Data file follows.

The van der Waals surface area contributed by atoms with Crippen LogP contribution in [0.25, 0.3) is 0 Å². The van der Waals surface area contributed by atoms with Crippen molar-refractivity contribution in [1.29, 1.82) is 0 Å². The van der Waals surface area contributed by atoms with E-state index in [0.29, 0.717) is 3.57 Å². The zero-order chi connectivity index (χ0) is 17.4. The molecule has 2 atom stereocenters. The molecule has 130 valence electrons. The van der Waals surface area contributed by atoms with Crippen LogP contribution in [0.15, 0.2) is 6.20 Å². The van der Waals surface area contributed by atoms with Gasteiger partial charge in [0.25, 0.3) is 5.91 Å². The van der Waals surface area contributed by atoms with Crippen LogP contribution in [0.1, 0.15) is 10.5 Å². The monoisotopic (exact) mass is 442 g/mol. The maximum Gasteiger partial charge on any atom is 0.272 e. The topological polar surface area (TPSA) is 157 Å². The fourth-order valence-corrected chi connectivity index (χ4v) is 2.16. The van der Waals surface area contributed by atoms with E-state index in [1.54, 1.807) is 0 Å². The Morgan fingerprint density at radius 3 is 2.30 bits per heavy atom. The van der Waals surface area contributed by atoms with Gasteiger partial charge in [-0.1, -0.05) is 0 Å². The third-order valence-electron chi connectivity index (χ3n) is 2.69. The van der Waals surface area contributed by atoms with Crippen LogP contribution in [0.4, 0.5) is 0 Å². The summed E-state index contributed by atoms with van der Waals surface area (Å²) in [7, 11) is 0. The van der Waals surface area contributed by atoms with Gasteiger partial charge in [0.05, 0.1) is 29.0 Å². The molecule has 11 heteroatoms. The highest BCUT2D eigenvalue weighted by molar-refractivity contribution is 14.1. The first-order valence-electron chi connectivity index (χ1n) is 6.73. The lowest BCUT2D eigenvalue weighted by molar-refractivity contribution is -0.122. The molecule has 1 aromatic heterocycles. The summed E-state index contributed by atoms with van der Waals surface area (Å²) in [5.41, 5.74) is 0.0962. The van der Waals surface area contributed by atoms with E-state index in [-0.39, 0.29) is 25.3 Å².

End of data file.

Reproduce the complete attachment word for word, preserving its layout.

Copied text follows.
The van der Waals surface area contributed by atoms with Crippen LogP contribution in [0.25, 0.3) is 0 Å². The van der Waals surface area contributed by atoms with Crippen molar-refractivity contribution in [1.29, 1.82) is 0 Å². The van der Waals surface area contributed by atoms with E-state index in [0.29, 0.717) is 3.57 Å². The zero-order chi connectivity index (χ0) is 17.4. The molecule has 2 atom stereocenters. The molecule has 130 valence electrons. The van der Waals surface area contributed by atoms with Crippen LogP contribution in [0.15, 0.2) is 6.20 Å². The van der Waals surface area contributed by atoms with Gasteiger partial charge in [0.25, 0.3) is 5.91 Å². The van der Waals surface area contributed by atoms with Crippen LogP contribution in [0.1, 0.15) is 10.5 Å². The monoisotopic (exact) mass is 442 g/mol. The maximum Gasteiger partial charge on any atom is 0.272 e. The topological polar surface area (TPSA) is 157 Å². The fourth-order valence-corrected chi connectivity index (χ4v) is 2.16. The van der Waals surface area contributed by atoms with E-state index in [1.54, 1.807) is 0 Å². The Morgan fingerprint density at radius 3 is 2.30 bits per heavy atom. The van der Waals surface area contributed by atoms with Gasteiger partial charge in [-0.1, -0.05) is 0 Å². The third-order valence-electron chi connectivity index (χ3n) is 2.69. The van der Waals surface area contributed by atoms with Crippen LogP contribution in [0.4, 0.5) is 0 Å². The summed E-state index contributed by atoms with van der Waals surface area (Å²) in [7, 11) is 0. The van der Waals surface area contributed by atoms with Gasteiger partial charge in [0.05, 0.1) is 29.0 Å². The molecule has 11 heteroatoms. The highest BCUT2D eigenvalue weighted by molar-refractivity contribution is 14.1. The first-order valence-electron chi connectivity index (χ1n) is 6.73. The lowest BCUT2D eigenvalue weighted by molar-refractivity contribution is -0.122. The molecule has 1 aromatic heterocycles. The summed E-state index contributed by atoms with van der Waals surface area (Å²) in [5.41, 5.74) is 0.0962. The van der Waals surface area contributed by atoms with E-state index in [-0.39, 0.29) is 25.3 Å².